Now that you’ve decided to take the plunge, let’s explore what you can expect from the home buying process itself. This is a chaotic time with offers and counter-offers flying furiously, but if you are prepared for the hassle (and the paperwork), you can get through the process with your sanity more-or- less intact. Here is the basic progression you can expect:
1. Find a home.
Make sure to take advantage of all the available options for finding homes on the market, including using your real estate agent, searching for listings online and driving around the neighborhoods that interest you in search of for-sale signs. Also put some feelers out there with your friends, family and business contacts. You never know where a good reference or lead on a home might come from.
2. Consider your financing options and secure financing.
First-time homebuyers have a wide variety of options to help them get into a home, including federally-backed loans and loans for homebuyers who don’t have the standard 20% minimum down payment. Your state may also have its own programs for first-time homebuyers. Your mortgage interest rate will also have a major impact on the total price you pay for your home, so shop around. It will really pay off.
3. Make an offer.
Your real estate agent will help you decide how much money you want to offer for the house along with any conditions you want to ask for, like having the seller pay for your closing costs. Your agent will then present the offer to the seller’s agent; the seller will either accept your offer or issue a counter-offer. You can then accept, or continue to go back and forth until you either reach a deal or decide to call it quits. If you reach an agreement, you’ll make a good-faith deposit and the process then transitions into escrow. Escrow is a short period of time (often about 30 days) where the seller takes the house off the market with the contractual expectation that you will buy the house – provided you don’t find any serious problems with it when you inspect it.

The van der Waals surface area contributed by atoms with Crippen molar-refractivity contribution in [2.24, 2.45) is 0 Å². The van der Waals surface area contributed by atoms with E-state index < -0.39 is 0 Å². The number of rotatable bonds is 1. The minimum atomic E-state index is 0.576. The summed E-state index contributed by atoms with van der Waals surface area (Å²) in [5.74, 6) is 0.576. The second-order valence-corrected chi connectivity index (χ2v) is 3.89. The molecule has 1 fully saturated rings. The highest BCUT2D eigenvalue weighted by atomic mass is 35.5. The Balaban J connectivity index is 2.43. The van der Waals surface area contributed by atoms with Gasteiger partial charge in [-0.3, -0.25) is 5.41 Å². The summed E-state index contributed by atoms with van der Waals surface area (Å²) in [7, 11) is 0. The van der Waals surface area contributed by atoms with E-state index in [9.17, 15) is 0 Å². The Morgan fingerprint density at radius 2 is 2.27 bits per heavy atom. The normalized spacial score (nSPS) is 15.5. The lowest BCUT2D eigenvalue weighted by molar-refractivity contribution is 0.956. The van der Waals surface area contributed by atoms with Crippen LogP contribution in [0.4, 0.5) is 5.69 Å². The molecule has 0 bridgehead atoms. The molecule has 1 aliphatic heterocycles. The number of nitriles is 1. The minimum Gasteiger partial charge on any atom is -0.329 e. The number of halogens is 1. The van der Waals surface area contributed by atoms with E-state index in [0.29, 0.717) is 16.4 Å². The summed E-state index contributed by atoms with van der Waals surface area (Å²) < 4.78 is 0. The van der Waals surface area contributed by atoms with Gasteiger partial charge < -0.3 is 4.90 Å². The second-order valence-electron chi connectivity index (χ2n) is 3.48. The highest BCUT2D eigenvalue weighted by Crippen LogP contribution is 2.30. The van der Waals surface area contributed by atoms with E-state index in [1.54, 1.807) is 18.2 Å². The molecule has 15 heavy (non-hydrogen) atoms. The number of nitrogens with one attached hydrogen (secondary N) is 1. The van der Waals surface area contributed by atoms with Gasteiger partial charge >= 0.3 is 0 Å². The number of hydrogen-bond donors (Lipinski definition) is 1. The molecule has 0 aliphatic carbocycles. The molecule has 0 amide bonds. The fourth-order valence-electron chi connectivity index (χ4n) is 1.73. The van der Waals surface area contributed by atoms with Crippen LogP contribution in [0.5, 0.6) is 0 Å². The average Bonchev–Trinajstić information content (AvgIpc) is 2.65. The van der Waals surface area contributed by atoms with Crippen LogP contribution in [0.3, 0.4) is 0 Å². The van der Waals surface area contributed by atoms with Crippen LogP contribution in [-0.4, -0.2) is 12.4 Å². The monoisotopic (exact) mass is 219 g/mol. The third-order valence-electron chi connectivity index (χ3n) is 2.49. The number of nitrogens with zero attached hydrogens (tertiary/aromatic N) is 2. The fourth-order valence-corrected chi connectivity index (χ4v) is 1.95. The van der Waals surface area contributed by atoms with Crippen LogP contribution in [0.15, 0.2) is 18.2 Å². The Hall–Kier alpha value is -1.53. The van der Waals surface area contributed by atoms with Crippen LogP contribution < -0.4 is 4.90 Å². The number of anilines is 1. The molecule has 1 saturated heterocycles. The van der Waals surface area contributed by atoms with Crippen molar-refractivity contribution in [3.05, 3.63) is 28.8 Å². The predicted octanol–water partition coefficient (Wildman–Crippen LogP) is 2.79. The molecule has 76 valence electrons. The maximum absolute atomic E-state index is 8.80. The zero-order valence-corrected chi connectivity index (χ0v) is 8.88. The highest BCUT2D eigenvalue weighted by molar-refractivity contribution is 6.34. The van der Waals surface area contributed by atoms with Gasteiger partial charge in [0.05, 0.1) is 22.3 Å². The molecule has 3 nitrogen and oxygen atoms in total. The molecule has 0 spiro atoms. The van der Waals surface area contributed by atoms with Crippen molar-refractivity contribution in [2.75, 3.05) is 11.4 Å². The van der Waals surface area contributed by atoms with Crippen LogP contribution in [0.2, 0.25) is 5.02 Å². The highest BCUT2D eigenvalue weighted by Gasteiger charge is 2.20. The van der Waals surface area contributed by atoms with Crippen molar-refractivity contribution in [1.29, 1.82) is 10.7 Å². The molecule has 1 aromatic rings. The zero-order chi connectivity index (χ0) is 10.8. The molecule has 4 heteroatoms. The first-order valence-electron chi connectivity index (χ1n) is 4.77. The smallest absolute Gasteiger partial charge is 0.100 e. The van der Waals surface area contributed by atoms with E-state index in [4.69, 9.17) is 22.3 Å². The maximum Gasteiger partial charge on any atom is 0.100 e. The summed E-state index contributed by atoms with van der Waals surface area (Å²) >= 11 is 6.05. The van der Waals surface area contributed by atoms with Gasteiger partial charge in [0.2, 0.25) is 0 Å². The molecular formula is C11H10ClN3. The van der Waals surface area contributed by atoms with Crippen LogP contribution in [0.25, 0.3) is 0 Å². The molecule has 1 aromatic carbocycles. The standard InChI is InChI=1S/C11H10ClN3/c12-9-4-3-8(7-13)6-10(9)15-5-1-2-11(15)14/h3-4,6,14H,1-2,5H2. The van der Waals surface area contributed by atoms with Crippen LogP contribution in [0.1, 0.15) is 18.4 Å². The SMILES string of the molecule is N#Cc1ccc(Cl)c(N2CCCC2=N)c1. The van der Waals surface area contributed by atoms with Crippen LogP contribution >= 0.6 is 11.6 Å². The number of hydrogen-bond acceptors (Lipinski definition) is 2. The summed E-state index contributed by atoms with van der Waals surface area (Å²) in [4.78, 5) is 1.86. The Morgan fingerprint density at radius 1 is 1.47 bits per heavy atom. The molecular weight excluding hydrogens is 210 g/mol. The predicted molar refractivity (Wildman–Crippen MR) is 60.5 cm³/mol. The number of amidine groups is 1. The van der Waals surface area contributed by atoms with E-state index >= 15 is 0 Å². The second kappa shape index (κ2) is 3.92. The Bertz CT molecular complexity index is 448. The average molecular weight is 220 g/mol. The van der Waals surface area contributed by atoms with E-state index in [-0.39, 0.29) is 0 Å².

4. Obtain a home inspection.
Even if the home you plan to purchase appears to be flawless, there’s no substitute for having a trained professional inspect the property for the quality, safety and overall condition of your potential new home. If the home inspection reveals serious defects that the seller did not disclose, you’ll generally be able to rescind your offer and get your deposit back. Negotiating to have the seller make the repairs or discount the selling price are other options if you find yourself in this situation.
5. Close or move on.
If you’re able to work out a deal with the seller, or better yet, if the inspection didn’t reveal any significant problems, you should be ready to close. Closing basically involves signing a ton of paperwork in a very short time period, while praying that nothing falls through at the last minute. Things you’ll be dealing with and paying for in the final stages of your purchase may include having the home appraised (mortgage companies require this to protect their interest in the house), doing a title search to make sure that no one other than the seller has a claim to the property, obtaining private mortgage insurance or a piggyback loan if your down payment is less than 20%, and completing mortgage paperwork.